Thinking About The Difference Between Synchronous And Asynchronous Learning
While it’s true that a significant difference between Synchronous and Asynchronous Learning is, as the name (sync) suggests, a matter of timing, that misses thinking about the student and content more than the timing and format of the classes (an important shift).
Let’s zoom back a bit and look broadly at the spirit of difference between Synchronous and Asynchronous Learning.
Increasingly, through the growth of digital technology, the distinction is also a matter of place, pace, space, and pathway. But maybe more critical to understand than the concept of time is that of independence. Asynchronous learners are, largely, either learning independent or are completing significant amounts of learning independently while synchronous learners work at about the same time on about the same thing (digitally or physically)–ideally in a way that benefits from being together.
Accordingly, asynchronous learners benefit from unique skills compared to synchronous learners. The former often have to be self-motivated, self-reliant, resourceful, and confident while synchronous learners are interdependent and while benefiting from learning together, also have to use unique skills to navigate those social interactions that can, well-designed, improve the learning experience.
A Few Additional Thoughts About Synchronous And Asynchronous Learning
An underlying assumption about all of this is that students are simply learning the same content area (e.g. ‘Science’) rather than exactly the same activities and lessons and units and assessments. If we were to limit these examples of each to only when students are doing the exact same thing just at different times–well, that’s a lot less interesting and far too limiting.
Note, there are exceptions to any of these. Sometimes students might gather in the same place at the same time to learn the same content but in a way that is not necessarily ‘sync’d.’ Think competency/mastery-based learning, for example, where students might move through the same content at a different pace.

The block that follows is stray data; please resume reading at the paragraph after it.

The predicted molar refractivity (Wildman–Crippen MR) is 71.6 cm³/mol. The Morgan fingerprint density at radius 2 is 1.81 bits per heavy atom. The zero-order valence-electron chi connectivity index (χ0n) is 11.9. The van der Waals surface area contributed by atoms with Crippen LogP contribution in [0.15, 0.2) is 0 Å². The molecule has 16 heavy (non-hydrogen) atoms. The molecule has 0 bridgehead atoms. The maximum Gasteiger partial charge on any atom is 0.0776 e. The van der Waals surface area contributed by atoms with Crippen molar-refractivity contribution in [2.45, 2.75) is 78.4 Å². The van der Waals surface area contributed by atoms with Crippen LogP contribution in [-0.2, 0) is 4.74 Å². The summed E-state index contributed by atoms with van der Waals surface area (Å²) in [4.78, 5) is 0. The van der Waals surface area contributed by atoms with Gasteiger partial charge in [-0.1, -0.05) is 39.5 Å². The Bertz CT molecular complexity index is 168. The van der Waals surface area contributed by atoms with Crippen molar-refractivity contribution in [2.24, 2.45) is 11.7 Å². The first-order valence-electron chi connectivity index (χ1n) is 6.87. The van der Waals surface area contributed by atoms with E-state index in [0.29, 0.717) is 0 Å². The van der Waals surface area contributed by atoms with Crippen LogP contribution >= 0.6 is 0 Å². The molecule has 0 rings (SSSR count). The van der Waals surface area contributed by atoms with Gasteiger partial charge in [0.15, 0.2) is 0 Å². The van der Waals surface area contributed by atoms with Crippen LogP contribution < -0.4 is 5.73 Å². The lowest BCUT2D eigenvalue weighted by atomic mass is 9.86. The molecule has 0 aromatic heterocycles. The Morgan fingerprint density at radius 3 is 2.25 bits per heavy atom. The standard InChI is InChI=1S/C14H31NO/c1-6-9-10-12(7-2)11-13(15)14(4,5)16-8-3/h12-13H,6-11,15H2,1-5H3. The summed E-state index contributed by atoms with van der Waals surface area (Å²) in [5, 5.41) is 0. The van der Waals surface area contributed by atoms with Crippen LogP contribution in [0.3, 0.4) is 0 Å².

Compare that to almost the same situation– that same student this time using a platform with adaptive learning mechanics that scaled to their ability. While any student using this approach would indeed be studying ‘Math,’ it would be rare that two students would end up at the same place whenever that class, semester, or school year ended. Would this be ‘Asynchronous’ or ‘Synchronous’?
The truth is, it depends on your terms–and it really doesn’t matter. In 20 years (if not sooner), these kinds of distinctions will look and feel completely different (if they’re not entirely obsolete).
It might be informative to push the definition a little further and it also could be argued that some of these examples in the attached Venn Diagram are in the ‘wrong category’–that Khan Academy isn’t necessarily ‘asynchronous’ because there is no perceived collective group unified by some characteristic (a class, club, or cohort, for example) studying the exact same material.
While students do indeed access the Khan Academy curriculum at different times from different places, the argument could be made that it’s simply a learning platform rather than an example of Asynchronous Learning (whereas if a class of middle school math students used the platform on their own accord at their own times to learn the curriculum, that would then qualify as Asynchronous Learning).
Confusing enough? Well, don’t let it be. A lot of this is semantics while other confusion is due to the changing nature of each type of learning. As technology improves, Asynchronous Learning improves and often overlaps with Synchronous Learning. And in other lessons, you may learn that there is often a mix of each.
This is definitely not a ‘which is better’ but rather:
How are they the same?
How are they different?
How is each changing and why?
What are the relative strengths and weaknesses of each?
What’s possible with each form? That is, how can I use one or the other to supplement what I already teach?